In the podcast “Story-Radar: This is what makes Generation Alpha tick”, Swiss marketing expert Ferris Bühler interviews his 12-year-old daughter Emilia and talks to her about which apps she uses. Strictly speaking, she just barely belongs to Generation Z, but is very close to the border of Generation Alpha. Therefore, her answers are very interesting: Emilia tells us that she uses WhatsApp, Snapchat, YouTube and TikTok. She also plays a “funny chicken game”, as she says herself – by which she offenibly means the gaming app “Chicken Scream”. This may sound banal at first glance, but the way this game works is exciting: Similar to a 2D jump-and-run game like Super Mario, you have to navigate a small chicken from plateau to plateau. The special thing: The chicken is not controlled by tapping or swiping, but by talking, singing or even shouting at its mobile phone. The louder you shout, the further and higher the chicken jumps. In the self-test, millennials find that the game is unfamiliar and requires a lot of skill and practice, so that the game figure does not jump much too high or low. Generation Alpha, on the other hand, is very familiar with controlling digital devices through voice commands.


“My son never wanted to eat cereals,” social scientist McCrindle quotes the mother of a 7-year-old. “But because Ryan from the YouTube channel 'Ryan's World' ate cereals in a video, my son now wants to eat cereals too!”

Ten-year-old Ryan Kaji runs the most successful unboxing channel in the world, according to Dutch influencer experts Unboxing videos, are clips in which influencers unbox products on camera to promote them. In 2019, the then eight-year-old was one of the top earners among YouTubers: he earned 26 million euros with his channel in the year in question. On his channel, which is managed by his parents and on which the comment function is exhibited, there are of course many entertainment videos, but not only. In one video, for example, Ryan has someone explain to him why and how one should brush one's teeth properly.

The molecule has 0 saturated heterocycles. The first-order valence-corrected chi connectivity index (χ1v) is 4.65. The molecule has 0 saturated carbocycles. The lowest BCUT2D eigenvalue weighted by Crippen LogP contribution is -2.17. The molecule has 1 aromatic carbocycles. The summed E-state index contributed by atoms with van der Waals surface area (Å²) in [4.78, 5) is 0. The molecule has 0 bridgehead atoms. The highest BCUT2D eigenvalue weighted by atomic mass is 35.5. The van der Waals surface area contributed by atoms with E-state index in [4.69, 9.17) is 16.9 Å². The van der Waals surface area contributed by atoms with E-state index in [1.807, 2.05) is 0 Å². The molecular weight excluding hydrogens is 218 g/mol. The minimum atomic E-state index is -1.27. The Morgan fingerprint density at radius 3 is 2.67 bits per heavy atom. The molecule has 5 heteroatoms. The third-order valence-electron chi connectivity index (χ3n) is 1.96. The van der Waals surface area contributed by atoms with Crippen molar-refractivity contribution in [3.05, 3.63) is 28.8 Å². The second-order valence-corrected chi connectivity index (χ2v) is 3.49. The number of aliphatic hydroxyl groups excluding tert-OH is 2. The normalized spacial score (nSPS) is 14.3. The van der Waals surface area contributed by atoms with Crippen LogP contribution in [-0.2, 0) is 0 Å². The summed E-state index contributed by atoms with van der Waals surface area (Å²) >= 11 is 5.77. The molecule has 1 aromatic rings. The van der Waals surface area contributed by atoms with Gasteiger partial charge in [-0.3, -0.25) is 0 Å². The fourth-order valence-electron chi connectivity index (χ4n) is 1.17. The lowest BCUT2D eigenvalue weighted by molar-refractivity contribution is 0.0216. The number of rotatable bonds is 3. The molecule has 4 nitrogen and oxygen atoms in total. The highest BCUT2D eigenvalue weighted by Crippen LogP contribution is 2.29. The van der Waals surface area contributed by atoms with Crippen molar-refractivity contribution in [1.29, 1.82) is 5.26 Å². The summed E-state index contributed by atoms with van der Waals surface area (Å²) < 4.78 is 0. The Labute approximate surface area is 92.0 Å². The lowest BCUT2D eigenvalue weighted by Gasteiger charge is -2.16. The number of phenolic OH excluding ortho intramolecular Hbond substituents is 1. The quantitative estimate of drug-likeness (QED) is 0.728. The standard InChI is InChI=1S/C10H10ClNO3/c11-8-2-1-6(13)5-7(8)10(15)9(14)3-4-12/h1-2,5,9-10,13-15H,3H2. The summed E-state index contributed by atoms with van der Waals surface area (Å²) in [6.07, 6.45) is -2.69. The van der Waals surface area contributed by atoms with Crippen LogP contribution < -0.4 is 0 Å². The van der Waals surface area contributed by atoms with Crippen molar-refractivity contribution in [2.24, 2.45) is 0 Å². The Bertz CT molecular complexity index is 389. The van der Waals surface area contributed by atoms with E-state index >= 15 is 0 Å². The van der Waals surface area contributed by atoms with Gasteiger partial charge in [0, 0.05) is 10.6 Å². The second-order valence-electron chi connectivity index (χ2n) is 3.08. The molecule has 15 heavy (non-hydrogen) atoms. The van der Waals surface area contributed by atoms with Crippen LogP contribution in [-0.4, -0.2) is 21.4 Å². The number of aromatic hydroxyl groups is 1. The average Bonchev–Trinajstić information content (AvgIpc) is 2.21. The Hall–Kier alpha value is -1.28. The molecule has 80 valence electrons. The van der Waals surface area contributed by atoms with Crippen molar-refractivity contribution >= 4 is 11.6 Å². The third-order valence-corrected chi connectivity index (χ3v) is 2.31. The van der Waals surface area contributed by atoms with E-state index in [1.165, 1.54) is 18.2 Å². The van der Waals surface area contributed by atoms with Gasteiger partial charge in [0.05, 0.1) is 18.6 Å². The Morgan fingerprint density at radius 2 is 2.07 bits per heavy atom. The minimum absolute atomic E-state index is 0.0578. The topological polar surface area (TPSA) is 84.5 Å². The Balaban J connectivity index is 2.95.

Through social media platforms like Instagram, Snapchat, TikTok and YouTube, young people are influenced by a network that is connected 24 hours a day across geographical and social boundaries, McCrindle analyses. The social world unites close friends and family with social media influencers as the primary source of recommendations, information and opinion, he says.

But social networks also have a dark side: according to a survey by McCrindle, a quarter of students have experienced bullying at school via social media, text messages or emails. In Germany, according to a recent study, almost one in five young people has been affected by cyberbullying.


Generation Alpha is also referred to as the first truly global generation. McCrindle sees evidence of this in the various “Words of the Year” published annually by the Oxford English dictionaries.

In the lifetime of Generation Alpha, words of the year included the following: